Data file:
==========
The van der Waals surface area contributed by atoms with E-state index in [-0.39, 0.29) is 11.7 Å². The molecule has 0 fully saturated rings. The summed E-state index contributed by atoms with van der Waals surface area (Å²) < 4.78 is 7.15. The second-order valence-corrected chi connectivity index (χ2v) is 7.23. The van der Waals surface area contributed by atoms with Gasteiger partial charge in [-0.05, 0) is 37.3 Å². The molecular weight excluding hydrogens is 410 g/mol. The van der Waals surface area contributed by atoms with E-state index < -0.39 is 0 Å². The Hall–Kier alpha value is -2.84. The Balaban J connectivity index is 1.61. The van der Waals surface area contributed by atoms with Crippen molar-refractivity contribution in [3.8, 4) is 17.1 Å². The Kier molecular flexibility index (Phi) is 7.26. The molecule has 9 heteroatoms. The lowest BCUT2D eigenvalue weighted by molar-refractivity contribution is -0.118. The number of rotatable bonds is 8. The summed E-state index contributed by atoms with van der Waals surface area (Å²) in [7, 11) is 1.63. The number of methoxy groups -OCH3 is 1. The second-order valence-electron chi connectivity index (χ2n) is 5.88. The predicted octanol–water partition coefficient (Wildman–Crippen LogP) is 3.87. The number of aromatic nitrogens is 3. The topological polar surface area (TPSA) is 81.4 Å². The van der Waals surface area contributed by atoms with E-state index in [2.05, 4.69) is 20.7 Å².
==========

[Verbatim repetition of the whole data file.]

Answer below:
The van der Waals surface area contributed by atoms with E-state index in [-0.39, 0.29) is 11.7 Å². The molecule has 0 fully saturated rings. The summed E-state index contributed by atoms with van der Waals surface area (Å²) < 4.78 is 7.15. The second-order valence-corrected chi connectivity index (χ2v) is 7.23. The van der Waals surface area contributed by atoms with Gasteiger partial charge in [-0.05, 0) is 37.3 Å². The molecular weight excluding hydrogens is 410 g/mol. The van der Waals surface area contributed by atoms with E-state index < -0.39 is 0 Å². The Hall–Kier alpha value is -2.84. The Balaban J connectivity index is 1.61. The van der Waals surface area contributed by atoms with Crippen molar-refractivity contribution in [3.8, 4) is 17.1 Å². The Kier molecular flexibility index (Phi) is 7.26. The molecule has 9 heteroatoms. The lowest BCUT2D eigenvalue weighted by molar-refractivity contribution is -0.118. The number of rotatable bonds is 8. The summed E-state index contributed by atoms with van der Waals surface area (Å²) in [7, 11) is 1.63. The number of methoxy groups -OCH3 is 1. The second-order valence-electron chi connectivity index (χ2n) is 5.88. The predicted octanol–water partition coefficient (Wildman–Crippen LogP) is 3.87. The number of aromatic nitrogens is 3. The topological polar surface area (TPSA) is 81.4 Å². The van der Waals surface area contributed by atoms with E-state index in [2.05, 4.69) is 20.7 Å².